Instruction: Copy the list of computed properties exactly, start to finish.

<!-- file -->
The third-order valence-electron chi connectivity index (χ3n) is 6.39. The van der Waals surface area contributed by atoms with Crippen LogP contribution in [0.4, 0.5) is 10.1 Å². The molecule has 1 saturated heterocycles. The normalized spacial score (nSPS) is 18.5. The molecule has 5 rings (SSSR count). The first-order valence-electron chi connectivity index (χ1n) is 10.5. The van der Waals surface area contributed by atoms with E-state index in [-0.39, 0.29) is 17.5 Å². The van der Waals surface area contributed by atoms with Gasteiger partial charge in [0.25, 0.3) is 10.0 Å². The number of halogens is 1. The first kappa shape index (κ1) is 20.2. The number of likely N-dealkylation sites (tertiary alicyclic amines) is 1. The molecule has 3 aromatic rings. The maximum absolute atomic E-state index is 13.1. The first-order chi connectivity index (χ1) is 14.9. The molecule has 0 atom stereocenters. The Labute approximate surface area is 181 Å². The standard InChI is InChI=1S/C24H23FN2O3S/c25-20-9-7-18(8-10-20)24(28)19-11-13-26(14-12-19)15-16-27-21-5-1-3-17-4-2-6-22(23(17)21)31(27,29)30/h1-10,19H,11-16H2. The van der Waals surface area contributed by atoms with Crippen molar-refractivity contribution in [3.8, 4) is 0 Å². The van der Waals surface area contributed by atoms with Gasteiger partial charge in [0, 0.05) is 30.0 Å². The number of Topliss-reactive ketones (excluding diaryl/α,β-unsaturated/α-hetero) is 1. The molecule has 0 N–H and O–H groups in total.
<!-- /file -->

The third-order valence-electron chi connectivity index (χ3n) is 6.39. The van der Waals surface area contributed by atoms with Crippen LogP contribution in [0.4, 0.5) is 10.1 Å². The molecule has 1 saturated heterocycles. The normalized spacial score (nSPS) is 18.5. The molecule has 5 rings (SSSR count). The first-order valence-electron chi connectivity index (χ1n) is 10.5. The van der Waals surface area contributed by atoms with E-state index in [-0.39, 0.29) is 17.5 Å². The van der Waals surface area contributed by atoms with Gasteiger partial charge in [0.25, 0.3) is 10.0 Å². The number of halogens is 1. The first kappa shape index (κ1) is 20.2. The number of likely N-dealkylation sites (tertiary alicyclic amines) is 1. The molecule has 3 aromatic rings. The maximum absolute atomic E-state index is 13.1. The first-order chi connectivity index (χ1) is 14.9. The molecule has 0 atom stereocenters. The Labute approximate surface area is 181 Å². The standard InChI is InChI=1S/C24H23FN2O3S/c25-20-9-7-18(8-10-20)24(28)19-11-13-26(14-12-19)15-16-27-21-5-1-3-17-4-2-6-22(23(17)21)31(27,29)30/h1-10,19H,11-16H2. The van der Waals surface area contributed by atoms with Crippen molar-refractivity contribution in [3.8, 4) is 0 Å². The van der Waals surface area contributed by atoms with Gasteiger partial charge in [0, 0.05) is 30.0 Å². The number of Topliss-reactive ketones (excluding diaryl/α,β-unsaturated/α-hetero) is 1. The molecule has 0 N–H and O–H groups in total.